Someone told me that seeing a priest always wearing a smile makes her faith even stronger. This old lady is very sick and finds joy and consolation in her faith. She told me that seeing people around her trying to comfort her with words and their presence adds only a little in the joy that she hungers for from people. But every time she encounters a smiling priest her burden becomes a lot lighter.

A priest is supposed to mirror the joy of God. This joy is so powerful that it gives hope to those who have none. It uplifts the spirit of a dying person. It drives away negativity within a person. It could even change the world. One is absolutely mistaken to think that a smile is just a simple gesture.

Look around and you will find misfortunes, poverty, evil, hopelessness, disease, famine, war and fear. You do not even have to go far and wide to realize that these things are realities in life because they are all too obvious to be ignored. The economic and political ills add to the gloomy picture of a seemingly doomed society. These things pull one’s faith into the bottom of human desperations. They give us no reason to smile or even to live. It drains the life out of us. The last thing that people need now is to see someone frowning back at them. What we need is, at the very least, someone who can make our miseries go away even temporarily. A priest, being an instrument of God, should be able to present himself to people in a way that is pleasing and uplifting. People do not want to see a frowning priest but they do not want to see a clown either. They want to see a joyful, lively, enthusiastic and vibrant priest –one who can rejuvenate the spark in people’s faith.

As priests, we are called to be joyful in the midst of affliction. St. Paul said in his letter to the Colossians, “I rejoice when I suffer for you.” If one can be joyful in the midst of affliction, it gives us more reasons to be joyful in the subtleness of life and even more in its grandeur and beauty. Of course every once in a while we feel so down and low but we must always be reminded right away that we need to defeat the evil of unhealthy despair.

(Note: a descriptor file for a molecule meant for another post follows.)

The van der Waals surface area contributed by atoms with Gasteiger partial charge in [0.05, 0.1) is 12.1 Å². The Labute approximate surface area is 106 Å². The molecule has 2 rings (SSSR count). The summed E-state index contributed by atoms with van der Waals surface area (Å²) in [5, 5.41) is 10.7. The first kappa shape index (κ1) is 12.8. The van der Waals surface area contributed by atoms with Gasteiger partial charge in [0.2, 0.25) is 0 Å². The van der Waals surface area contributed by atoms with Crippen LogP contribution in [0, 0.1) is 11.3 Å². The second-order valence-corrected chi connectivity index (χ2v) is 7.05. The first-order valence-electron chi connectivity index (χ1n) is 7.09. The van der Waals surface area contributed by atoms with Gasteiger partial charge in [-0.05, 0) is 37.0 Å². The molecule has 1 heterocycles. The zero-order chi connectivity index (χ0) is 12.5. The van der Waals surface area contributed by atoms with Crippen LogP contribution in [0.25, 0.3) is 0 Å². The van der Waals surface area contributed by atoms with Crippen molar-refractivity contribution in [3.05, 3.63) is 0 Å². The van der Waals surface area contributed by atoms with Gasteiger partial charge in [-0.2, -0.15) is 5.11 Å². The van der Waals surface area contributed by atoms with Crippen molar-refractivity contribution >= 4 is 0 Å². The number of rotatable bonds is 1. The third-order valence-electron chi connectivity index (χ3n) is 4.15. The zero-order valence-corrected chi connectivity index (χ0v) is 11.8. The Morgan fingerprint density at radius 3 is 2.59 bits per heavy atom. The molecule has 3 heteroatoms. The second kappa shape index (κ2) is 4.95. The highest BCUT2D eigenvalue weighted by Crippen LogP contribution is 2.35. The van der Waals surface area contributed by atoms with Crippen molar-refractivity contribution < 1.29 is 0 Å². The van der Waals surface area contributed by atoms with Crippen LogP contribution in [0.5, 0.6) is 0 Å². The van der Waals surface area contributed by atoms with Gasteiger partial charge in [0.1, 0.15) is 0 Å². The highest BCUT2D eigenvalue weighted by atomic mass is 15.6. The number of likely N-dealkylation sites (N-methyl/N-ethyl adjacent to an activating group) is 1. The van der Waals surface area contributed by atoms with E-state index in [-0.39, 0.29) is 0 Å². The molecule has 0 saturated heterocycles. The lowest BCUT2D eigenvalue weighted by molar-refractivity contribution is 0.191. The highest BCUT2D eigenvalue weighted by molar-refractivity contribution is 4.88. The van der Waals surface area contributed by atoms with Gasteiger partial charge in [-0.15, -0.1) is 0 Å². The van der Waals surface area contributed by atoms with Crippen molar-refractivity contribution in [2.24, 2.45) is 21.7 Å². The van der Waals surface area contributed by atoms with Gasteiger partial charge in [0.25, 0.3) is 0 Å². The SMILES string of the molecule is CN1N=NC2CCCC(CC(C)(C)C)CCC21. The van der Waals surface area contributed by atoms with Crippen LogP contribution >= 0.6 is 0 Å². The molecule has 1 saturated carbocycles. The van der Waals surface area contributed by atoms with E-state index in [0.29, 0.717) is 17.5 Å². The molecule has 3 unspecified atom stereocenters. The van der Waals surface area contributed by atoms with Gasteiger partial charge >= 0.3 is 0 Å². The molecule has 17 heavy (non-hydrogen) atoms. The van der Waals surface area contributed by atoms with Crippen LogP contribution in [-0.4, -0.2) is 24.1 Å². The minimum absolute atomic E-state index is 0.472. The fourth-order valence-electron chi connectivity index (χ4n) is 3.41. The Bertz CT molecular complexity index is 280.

As priests, we serve the Church of Christ by spreading his joy. The nativity of our Lord invites us to be joyful. This is what we preach about… the joy of the coming of the Lord both into this world and in every person. We preach about the joy of the love of Jesus for all of us that he manifested in His suffering and death. We preach about the joy of his victory over death wherein all believers partake. We preach about the joy of the promises of Christ –eternal salvation. But, if we are not convinced of these realities, how can we reflect that joy? Our ministry becomes pale and dull. How can we expect people to be joyful if what they see in us is nothing but futility? What do we bring when we visit the sick? What do we say to the prisoners? What do we tell the youth when they come to us asking for guidance or direction? What do we offer the impoverished? If we cannot offer them even a glimmer of hope, we are not joyful in our ministry and we do not deserve to be seen by people who look up to us hoping that they could find God’s hope and joy in us.

As a son, I would rather see a father who smiles and laughs than one who does not. The God I know, our Father in heaven is smiling down on us. He smiles when we fail not because he finds it funny but rather, it is a smile of reassurance. When we fall, he offers us a smile of encouragement. When we are lonely, he offers us a comforting smile. When we are happy, he smiles and laughs with us. We are to bring this joy out into the world to be experienced by all, to inspire and to give life to a person’s dying hope. Let us, therefore, be mirrors of God’s joy.